The method of the present invention also includes a second preferred method embodying the principles of the present invention using the "free floater" device 12'. Referring to FIG. 12, a flow chart containing the steps of the second preferred method embodying the principles of the present invention, the first step is initializing the equipment (block 12.01). This step includes establishing a local reference frame. Once established, the microcontroller 58 continuously calculates the location and orientation of the "free floater" device 12' in the local reference frame. When a point is measured, the distance to the point from the EDM 32 is recorded as well as the location and orientation of the "free floater" device 12' in the local reference frame. The CAD software then uses this data to calculate the location of the measured point in the local reference frame.

The next step is establishing a global origin and reference frame (block 12.02). Following that step is the step of calculating a transformation matrix that transforms the coordinates of points in the local reference frame to coordinates in the global reference frame (block 12.03)

Next is the step of selecting an element or entity type to be measured (block 12.04). Once selected, the user performs the step of aligning the measuring axis 34 on the desired point (block 12.05). Next is the step of measuring the coordinates of the desired point in the local reference frame (block 12.06). Once the point is measured, the computer communicates the data to the CAD software (block 12.07) and the CAD software then performs the step of calculating the location of the point in the global reference frame (block 12.08). The CAD software next performs the step of displaying the point on the display screen 30 (block 12.09). Once displayed, the user determines whether the point was correctly measured and, if needed, then interacts with the computer aided drafting software (block 12.10).

After the point is measured, the user, as prompted by the CAD software decides whether to measure another point on the element. This decision is represented by block 12.11. If the answer is "YES", the method requires that the steps starting at block 12.05 be performed again. If the answer is "NO", the CAD software then performs the step of adding the element to the CAD program data base (block 12.12). Once written to the data base, the CAD software displays the element on the viewing screen 30 in its final form (block 12.13). If required, the user then interacts with the computer aided drafting program (block 12.14).

The next step is deciding whether to measure another element. This decision is represented by block 12.15. If the user decides to measure another element, an answer of "YES" to test 12.15, the steps beginning at block 12.04 are performed again. If the answer to test 12.15 is "NO", the operation is complete.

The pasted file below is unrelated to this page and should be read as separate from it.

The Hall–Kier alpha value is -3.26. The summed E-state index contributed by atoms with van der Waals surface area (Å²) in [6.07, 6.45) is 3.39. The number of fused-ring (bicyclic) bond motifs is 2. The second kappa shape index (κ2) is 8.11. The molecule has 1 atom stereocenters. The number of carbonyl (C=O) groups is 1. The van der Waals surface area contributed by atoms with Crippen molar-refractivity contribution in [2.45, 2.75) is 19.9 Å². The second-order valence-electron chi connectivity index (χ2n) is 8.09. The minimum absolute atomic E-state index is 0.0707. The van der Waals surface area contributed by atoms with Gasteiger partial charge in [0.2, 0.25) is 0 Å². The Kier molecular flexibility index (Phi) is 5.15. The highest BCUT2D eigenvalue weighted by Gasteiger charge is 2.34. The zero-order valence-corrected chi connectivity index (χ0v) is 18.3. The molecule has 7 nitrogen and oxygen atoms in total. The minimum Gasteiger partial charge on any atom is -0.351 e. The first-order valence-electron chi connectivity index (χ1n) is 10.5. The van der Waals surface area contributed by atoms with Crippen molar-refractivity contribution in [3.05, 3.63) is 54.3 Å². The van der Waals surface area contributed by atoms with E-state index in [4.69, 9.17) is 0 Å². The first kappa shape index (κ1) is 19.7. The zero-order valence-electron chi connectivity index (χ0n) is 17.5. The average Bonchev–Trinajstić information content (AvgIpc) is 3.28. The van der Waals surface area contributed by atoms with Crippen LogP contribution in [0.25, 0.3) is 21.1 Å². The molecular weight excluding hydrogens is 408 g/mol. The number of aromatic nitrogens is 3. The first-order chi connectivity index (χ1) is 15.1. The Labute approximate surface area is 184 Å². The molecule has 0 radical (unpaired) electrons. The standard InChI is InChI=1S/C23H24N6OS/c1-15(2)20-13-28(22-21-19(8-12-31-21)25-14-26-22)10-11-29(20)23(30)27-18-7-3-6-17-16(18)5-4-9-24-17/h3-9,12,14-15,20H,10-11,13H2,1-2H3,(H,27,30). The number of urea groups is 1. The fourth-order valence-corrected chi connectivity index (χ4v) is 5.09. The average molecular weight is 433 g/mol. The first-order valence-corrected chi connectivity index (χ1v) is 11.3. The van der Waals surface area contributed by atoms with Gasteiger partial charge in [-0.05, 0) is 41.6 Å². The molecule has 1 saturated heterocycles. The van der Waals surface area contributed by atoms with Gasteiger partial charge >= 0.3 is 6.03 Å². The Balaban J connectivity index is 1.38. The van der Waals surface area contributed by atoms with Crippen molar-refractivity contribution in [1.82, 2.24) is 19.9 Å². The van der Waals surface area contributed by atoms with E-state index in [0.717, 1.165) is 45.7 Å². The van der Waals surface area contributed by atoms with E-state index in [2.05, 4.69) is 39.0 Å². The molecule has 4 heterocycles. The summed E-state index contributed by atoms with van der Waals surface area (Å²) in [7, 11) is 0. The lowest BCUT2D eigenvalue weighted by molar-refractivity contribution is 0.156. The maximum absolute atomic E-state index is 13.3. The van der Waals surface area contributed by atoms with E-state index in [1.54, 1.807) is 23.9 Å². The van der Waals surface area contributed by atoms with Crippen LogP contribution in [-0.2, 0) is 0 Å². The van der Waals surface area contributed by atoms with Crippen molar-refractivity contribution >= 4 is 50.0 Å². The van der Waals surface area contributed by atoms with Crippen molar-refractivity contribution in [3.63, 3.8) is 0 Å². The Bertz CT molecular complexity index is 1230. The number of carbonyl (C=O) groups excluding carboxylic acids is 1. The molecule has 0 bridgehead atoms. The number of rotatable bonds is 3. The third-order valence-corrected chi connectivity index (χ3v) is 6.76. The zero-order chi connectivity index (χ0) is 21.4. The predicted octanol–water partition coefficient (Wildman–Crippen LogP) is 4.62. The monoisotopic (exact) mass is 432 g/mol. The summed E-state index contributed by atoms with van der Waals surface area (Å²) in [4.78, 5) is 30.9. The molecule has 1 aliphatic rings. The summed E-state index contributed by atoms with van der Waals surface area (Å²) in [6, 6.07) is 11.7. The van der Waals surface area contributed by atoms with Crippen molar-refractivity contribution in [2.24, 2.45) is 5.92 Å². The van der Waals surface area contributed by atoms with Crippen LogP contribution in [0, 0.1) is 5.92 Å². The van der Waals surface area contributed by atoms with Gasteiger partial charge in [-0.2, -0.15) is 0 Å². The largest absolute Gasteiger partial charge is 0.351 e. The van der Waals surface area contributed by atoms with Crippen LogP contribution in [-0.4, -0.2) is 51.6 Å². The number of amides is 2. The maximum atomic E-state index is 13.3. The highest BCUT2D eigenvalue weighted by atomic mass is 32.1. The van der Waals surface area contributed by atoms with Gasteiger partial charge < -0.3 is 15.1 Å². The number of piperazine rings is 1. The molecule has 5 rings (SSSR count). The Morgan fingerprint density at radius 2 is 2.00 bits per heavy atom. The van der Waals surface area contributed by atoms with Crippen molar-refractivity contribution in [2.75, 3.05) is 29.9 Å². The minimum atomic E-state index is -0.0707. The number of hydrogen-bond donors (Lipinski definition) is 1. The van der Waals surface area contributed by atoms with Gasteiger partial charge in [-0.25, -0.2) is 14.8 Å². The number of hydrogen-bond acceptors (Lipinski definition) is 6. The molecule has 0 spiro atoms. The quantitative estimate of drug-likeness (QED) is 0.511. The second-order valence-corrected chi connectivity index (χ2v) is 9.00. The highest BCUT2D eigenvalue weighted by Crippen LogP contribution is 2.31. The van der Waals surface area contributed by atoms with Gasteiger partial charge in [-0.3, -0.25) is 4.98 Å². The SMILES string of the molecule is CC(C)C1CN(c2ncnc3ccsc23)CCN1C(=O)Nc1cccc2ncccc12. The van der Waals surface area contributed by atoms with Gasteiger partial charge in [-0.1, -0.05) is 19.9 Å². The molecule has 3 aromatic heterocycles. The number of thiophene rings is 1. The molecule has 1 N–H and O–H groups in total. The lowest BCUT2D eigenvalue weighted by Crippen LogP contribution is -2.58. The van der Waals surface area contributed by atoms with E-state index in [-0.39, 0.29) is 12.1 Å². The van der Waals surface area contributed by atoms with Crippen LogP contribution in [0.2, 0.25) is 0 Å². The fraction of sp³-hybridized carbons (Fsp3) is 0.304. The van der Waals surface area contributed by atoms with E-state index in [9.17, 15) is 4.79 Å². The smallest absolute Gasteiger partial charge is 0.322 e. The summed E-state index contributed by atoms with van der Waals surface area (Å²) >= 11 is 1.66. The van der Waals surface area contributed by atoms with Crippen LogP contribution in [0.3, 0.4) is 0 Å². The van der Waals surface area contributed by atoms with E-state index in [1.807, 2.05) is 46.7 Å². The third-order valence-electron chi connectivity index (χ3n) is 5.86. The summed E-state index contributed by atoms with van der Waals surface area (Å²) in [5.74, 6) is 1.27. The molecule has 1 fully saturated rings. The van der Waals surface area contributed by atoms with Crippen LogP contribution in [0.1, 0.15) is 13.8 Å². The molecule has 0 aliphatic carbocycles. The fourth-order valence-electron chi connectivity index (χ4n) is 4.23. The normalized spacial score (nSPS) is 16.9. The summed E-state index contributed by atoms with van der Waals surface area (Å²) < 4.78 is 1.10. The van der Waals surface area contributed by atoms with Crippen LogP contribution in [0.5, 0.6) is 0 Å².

The method of the present invention also includes a third preferred method embodying the principles of the present invention that uses the "semi-free floater" device 12". The method is identical to the second preferred method using the "free floater" device 12' except that points are measured by touching the points with the measuring end 66 of the wand 64 and triggering the "semi-free" floater device 12". The computer 16 calculates the location of measured points based upon the location and orientation data supplied by the "semi-free floater" device and its knowledge of the length and orientation of the measuring wand 64.

The method of the present invention also includes a feature that allows the user to continually measure points on the element being measured without triggering the measuring device for each point. In this mode, using the "static" device, for example, the user sweeps the measuring axis 34 across desired points while the CAD software and measuring device 12 work in conjunction to measure points on the object at a predetermined rate until directed to cease by the user. This feature is helpful when the element is one including nonplanar surfaces, such as spheres and cylinders where many points must be measured to accurately model the object.

A further feature of the method of the present invention using the "static" device involves the capability of allowing the user to create, edit, and display on the computer screen only those points and elements which are measured from a given measuring device location. These points and elements may be created, edited, or displayed in either the local or global reference frames.

While the present invention has been disclosed in connection with the preferred embodiments thereof, it should be understood that there may be other embodiments which fall within the spirit and scope of the invention as defined by the following claims.

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Classifications
U.S. Classification356/601, 702/153, 356/139.03, 356/4.01
International ClassificationG01C15/00, G01S5/12, G01B11/03, G01S5/16
Cooperative ClassificationG01C15/002, G01S5/12, G01S5/16
European ClassificationG01S5/12, G01S5/16, G01C15/00A